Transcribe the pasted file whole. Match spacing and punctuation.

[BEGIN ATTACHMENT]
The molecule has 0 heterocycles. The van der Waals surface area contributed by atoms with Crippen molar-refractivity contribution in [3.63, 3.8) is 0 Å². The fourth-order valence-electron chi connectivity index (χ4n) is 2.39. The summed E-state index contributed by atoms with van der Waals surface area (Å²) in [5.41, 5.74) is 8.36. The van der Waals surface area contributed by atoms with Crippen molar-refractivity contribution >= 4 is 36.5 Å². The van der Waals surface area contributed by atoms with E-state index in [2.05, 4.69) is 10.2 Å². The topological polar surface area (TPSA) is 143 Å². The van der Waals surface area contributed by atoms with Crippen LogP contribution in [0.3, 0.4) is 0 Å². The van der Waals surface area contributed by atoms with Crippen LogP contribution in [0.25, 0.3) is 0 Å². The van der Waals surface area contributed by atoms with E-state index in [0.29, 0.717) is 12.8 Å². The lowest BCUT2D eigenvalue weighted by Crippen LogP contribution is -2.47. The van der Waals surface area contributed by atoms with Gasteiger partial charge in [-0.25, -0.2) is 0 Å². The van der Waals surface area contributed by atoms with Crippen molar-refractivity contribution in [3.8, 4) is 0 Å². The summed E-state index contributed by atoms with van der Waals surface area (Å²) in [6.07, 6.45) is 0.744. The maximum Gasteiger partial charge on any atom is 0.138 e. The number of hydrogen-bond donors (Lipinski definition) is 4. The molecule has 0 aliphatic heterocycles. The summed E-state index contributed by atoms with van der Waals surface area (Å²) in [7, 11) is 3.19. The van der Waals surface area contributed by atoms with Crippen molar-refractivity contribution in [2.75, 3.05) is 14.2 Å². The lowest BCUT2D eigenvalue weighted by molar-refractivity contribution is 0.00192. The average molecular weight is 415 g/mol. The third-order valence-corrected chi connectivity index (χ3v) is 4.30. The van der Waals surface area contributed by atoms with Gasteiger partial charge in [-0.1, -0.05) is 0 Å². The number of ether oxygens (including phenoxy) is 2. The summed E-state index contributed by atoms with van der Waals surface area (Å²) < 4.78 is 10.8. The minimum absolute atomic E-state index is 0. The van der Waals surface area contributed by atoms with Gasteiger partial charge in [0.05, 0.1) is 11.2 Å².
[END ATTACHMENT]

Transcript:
The molecule has 0 heterocycles. The van der Waals surface area contributed by atoms with Crippen molar-refractivity contribution in [3.63, 3.8) is 0 Å². The fourth-order valence-electron chi connectivity index (χ4n) is 2.39. The summed E-state index contributed by atoms with van der Waals surface area (Å²) in [5.41, 5.74) is 8.36. The van der Waals surface area contributed by atoms with Crippen molar-refractivity contribution >= 4 is 36.5 Å². The van der Waals surface area contributed by atoms with E-state index in [2.05, 4.69) is 10.2 Å². The topological polar surface area (TPSA) is 143 Å². The van der Waals surface area contributed by atoms with Crippen LogP contribution in [0.3, 0.4) is 0 Å². The van der Waals surface area contributed by atoms with Crippen LogP contribution in [0.25, 0.3) is 0 Å². The van der Waals surface area contributed by atoms with E-state index in [0.29, 0.717) is 12.8 Å². The lowest BCUT2D eigenvalue weighted by Crippen LogP contribution is -2.47. The van der Waals surface area contributed by atoms with Gasteiger partial charge in [-0.25, -0.2) is 0 Å². The van der Waals surface area contributed by atoms with Crippen molar-refractivity contribution in [3.8, 4) is 0 Å². The summed E-state index contributed by atoms with van der Waals surface area (Å²) in [6.07, 6.45) is 0.744. The maximum Gasteiger partial charge on any atom is 0.138 e. The number of hydrogen-bond donors (Lipinski definition) is 4. The molecule has 0 aliphatic heterocycles. The summed E-state index contributed by atoms with van der Waals surface area (Å²) in [7, 11) is 3.19. The van der Waals surface area contributed by atoms with Crippen molar-refractivity contribution in [2.75, 3.05) is 14.2 Å². The lowest BCUT2D eigenvalue weighted by molar-refractivity contribution is 0.00192. The average molecular weight is 415 g/mol. The third-order valence-corrected chi connectivity index (χ3v) is 4.30. The van der Waals surface area contributed by atoms with Gasteiger partial charge in [-0.1, -0.05) is 0 Å². The number of ether oxygens (including phenoxy) is 2. The summed E-state index contributed by atoms with van der Waals surface area (Å²) < 4.78 is 10.8. The minimum absolute atomic E-state index is 0. The van der Waals surface area contributed by atoms with Gasteiger partial charge in [0.05, 0.1) is 11.2 Å².